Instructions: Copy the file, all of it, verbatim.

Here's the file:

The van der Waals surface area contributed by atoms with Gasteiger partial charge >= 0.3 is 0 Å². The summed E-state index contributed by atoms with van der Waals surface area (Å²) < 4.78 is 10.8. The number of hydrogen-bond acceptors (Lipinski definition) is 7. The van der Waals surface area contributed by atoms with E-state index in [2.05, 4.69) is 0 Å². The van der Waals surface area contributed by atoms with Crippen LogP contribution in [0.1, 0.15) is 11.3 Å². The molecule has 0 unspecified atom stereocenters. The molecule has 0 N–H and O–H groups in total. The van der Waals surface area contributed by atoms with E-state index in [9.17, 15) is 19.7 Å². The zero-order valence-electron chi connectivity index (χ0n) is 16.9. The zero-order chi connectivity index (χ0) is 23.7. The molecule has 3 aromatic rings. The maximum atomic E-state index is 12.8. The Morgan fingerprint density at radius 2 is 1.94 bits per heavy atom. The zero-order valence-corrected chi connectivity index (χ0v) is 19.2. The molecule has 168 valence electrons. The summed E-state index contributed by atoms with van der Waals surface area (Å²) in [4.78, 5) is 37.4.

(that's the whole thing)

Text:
The van der Waals surface area contributed by atoms with Gasteiger partial charge >= 0.3 is 0 Å². The summed E-state index contributed by atoms with van der Waals surface area (Å²) < 4.78 is 10.8. The number of hydrogen-bond acceptors (Lipinski definition) is 7. The van der Waals surface area contributed by atoms with E-state index in [2.05, 4.69) is 0 Å². The van der Waals surface area contributed by atoms with Crippen LogP contribution in [0.1, 0.15) is 11.3 Å². The molecule has 0 unspecified atom stereocenters. The molecule has 0 N–H and O–H groups in total. The van der Waals surface area contributed by atoms with E-state index in [9.17, 15) is 19.7 Å². The zero-order valence-electron chi connectivity index (χ0n) is 16.9. The zero-order chi connectivity index (χ0) is 23.7. The molecule has 3 aromatic rings. The maximum atomic E-state index is 12.8. The Morgan fingerprint density at radius 2 is 1.94 bits per heavy atom. The zero-order valence-corrected chi connectivity index (χ0v) is 19.2. The molecule has 168 valence electrons. The summed E-state index contributed by atoms with van der Waals surface area (Å²) in [4.78, 5) is 37.4.